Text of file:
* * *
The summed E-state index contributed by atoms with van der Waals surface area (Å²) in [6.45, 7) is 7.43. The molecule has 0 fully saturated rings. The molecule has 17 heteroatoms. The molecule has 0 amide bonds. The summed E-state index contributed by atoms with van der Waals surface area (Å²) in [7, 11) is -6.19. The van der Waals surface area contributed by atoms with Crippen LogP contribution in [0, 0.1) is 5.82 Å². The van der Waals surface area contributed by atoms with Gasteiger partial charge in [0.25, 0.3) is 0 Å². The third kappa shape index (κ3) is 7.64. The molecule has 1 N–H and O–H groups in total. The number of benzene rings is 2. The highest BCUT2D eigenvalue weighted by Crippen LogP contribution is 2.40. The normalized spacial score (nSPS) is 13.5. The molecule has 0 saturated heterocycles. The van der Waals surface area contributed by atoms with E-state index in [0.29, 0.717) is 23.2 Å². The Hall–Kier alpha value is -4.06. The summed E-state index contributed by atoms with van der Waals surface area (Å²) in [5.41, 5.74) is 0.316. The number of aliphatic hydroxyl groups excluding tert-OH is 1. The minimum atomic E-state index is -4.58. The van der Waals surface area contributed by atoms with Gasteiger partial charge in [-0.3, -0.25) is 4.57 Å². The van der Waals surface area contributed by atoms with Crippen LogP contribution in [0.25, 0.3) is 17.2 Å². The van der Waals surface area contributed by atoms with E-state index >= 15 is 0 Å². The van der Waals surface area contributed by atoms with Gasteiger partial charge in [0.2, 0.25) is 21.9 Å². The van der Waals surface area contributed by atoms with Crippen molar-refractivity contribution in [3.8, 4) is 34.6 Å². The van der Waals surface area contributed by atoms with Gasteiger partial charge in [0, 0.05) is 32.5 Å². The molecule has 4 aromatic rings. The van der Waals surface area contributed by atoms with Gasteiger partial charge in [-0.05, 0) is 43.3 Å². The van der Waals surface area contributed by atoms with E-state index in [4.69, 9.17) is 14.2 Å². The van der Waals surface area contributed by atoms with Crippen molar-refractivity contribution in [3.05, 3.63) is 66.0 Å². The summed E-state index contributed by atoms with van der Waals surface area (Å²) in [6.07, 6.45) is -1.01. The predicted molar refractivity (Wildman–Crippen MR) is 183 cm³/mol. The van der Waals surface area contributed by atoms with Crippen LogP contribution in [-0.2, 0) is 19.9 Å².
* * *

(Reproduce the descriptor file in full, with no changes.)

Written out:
The summed E-state index contributed by atoms with van der Waals surface area (Å²) in [6.45, 7) is 7.43. The molecule has 0 fully saturated rings. The molecule has 17 heteroatoms. The molecule has 0 amide bonds. The summed E-state index contributed by atoms with van der Waals surface area (Å²) in [7, 11) is -6.19. The van der Waals surface area contributed by atoms with Crippen LogP contribution in [0, 0.1) is 5.82 Å². The van der Waals surface area contributed by atoms with Gasteiger partial charge in [0.25, 0.3) is 0 Å². The third kappa shape index (κ3) is 7.64. The molecule has 1 N–H and O–H groups in total. The number of benzene rings is 2. The highest BCUT2D eigenvalue weighted by Crippen LogP contribution is 2.40. The normalized spacial score (nSPS) is 13.5. The molecule has 0 saturated heterocycles. The van der Waals surface area contributed by atoms with E-state index in [0.29, 0.717) is 23.2 Å². The Hall–Kier alpha value is -4.06. The summed E-state index contributed by atoms with van der Waals surface area (Å²) in [5.41, 5.74) is 0.316. The number of aliphatic hydroxyl groups excluding tert-OH is 1. The minimum atomic E-state index is -4.58. The van der Waals surface area contributed by atoms with Gasteiger partial charge in [-0.3, -0.25) is 4.57 Å². The van der Waals surface area contributed by atoms with Crippen LogP contribution in [0.25, 0.3) is 17.2 Å². The van der Waals surface area contributed by atoms with E-state index >= 15 is 0 Å². The van der Waals surface area contributed by atoms with Gasteiger partial charge in [0.2, 0.25) is 21.9 Å². The van der Waals surface area contributed by atoms with Crippen molar-refractivity contribution in [3.8, 4) is 34.6 Å². The van der Waals surface area contributed by atoms with Gasteiger partial charge in [0, 0.05) is 32.5 Å². The molecule has 4 aromatic rings. The van der Waals surface area contributed by atoms with Gasteiger partial charge in [-0.05, 0) is 43.3 Å². The van der Waals surface area contributed by atoms with E-state index in [4.69, 9.17) is 14.2 Å². The van der Waals surface area contributed by atoms with Crippen molar-refractivity contribution in [3.05, 3.63) is 66.0 Å². The summed E-state index contributed by atoms with van der Waals surface area (Å²) in [6.07, 6.45) is -1.01. The predicted molar refractivity (Wildman–Crippen MR) is 183 cm³/mol. The van der Waals surface area contributed by atoms with Crippen LogP contribution in [-0.2, 0) is 19.9 Å².